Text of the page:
History Department, University of Exeter
Nicole Starbuck. Baudin, Napoleon and the Exploration of Australia. London: Pickering & Chatto, 2013. 208 pp. £60 (hardback), ISBN 978 1 84893 210 4; £24 (eBook), ISBN 978 1 84893 210 4.
As the blade of the guillotine slowed in the aftermath of the Terror, Napoleon took up the reigns as First Consul and French explorer Nicolas Baudin proposed an ambitious voyage to “interest the whole of Europe” . It is also where Nicole Starbuck begins Baudin, Napoleon and the Exploration of Australia (2013). A commoner by birth, Baudin made his name as a member of the French merchant marine and French East India Company, eventually captaining a scientific voyage to the Caribbean. However, his 1802 Australian voyage was unique in its narrow scope of exploration, and its unprecedented twenty-two participating naturalists and scientists. This voyage was the first to emphasize specialized knowledge acquisition and scientific detail, a shift from earlier Enlightenment explorations, when natural history was seen as “a sweeping and largely philosophical study of the natural environment…implicated in questions about rationality” .
By arguing that this trip was unique to those Enlightenment expeditions that preceded it, as well as those trade and territorial excursions that would follow, Starbuck contextualizes the voyage in a much more meaningful and nuanced way, framing it as “above all, a Consulate-era voyage – a new voyage for a new nation” . Historically, academics such as John Dunmore have described Baudin’s voyage as the last great Enlightenment voyage. While later depictions by Carol Harrison define it as a Revolutionary expedition, Starbuck seeks to carve out a new place in the historiography, between Enlightenment and Revolution, as well as emphasizing the importance of the unplanned Port Jackson sojourn in understanding and analyzing the intricate historical context. Detailed descriptions of daily life both on board the ships as well as in British Port Jackson, reinforce her argument as well as emphasize the individuality of the sailors and colonists involved. As a whole, the work convincingly represents Baudin’s journey as the only scientific voyage of Napoleon’s era, representative of a transitional context that was influenced by the shifts in both post-revolutionary Metropolitan France as well as the ongoing Anglo-French relationship within the broader colonial sphere.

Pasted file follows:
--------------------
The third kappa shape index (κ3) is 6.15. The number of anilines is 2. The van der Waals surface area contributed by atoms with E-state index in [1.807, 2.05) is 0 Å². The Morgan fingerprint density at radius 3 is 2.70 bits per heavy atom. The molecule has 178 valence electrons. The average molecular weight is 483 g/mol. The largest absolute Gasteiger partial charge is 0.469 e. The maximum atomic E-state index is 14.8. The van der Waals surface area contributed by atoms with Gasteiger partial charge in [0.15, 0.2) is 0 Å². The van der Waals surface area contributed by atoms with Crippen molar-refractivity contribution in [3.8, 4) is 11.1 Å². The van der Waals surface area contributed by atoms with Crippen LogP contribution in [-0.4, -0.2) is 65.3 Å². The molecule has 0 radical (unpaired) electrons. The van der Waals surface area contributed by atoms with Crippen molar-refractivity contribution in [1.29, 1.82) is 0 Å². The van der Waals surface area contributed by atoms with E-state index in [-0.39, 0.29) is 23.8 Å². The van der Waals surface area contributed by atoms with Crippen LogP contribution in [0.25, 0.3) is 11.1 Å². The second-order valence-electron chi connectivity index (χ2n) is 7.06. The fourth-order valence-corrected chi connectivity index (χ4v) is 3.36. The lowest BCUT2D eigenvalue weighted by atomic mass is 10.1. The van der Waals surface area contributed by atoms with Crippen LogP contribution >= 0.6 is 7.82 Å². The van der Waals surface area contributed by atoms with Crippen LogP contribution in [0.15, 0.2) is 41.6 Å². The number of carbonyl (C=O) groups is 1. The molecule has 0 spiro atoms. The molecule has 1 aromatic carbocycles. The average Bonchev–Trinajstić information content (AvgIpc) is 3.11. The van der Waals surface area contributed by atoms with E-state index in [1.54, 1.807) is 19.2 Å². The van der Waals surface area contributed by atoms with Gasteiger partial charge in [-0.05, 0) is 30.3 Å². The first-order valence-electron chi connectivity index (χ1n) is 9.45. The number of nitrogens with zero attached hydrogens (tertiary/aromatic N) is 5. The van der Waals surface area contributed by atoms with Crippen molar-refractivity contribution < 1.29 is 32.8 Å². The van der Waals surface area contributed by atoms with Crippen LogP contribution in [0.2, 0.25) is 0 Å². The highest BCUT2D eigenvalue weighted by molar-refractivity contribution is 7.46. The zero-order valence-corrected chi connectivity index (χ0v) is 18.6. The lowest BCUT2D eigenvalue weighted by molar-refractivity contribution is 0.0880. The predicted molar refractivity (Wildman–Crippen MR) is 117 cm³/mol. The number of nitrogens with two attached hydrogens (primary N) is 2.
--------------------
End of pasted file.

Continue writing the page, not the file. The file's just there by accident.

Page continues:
As a story of global voyage on the high seas, this work of discovery presents a unique window into the shifting environment in Metropolitan France between revolution and the age of the Grand Empire. Starbuck takes into account the plethora of contextual factors that impacted the flavor of this voyage including French societal shifts to a more meritocratic worldview wrought by the French Revolution (1789-1799) coupled with the unique naval lifestyle, arguing that “the reforms of the Revolution had accelerated a move toward meritocratic practices and imposed Republican ideology but it had not altered the traditional hierarchical structure of the navy” . Her acknowledgement of the continued importance of maintaining a hierarchical leadership on board the ship is reflected particularly well in her depictions of Baudin himself, whose firm leadership was crucial for the success of the voyage as well as her argument that sailors “were less concerned about political ideals than about security and stability” .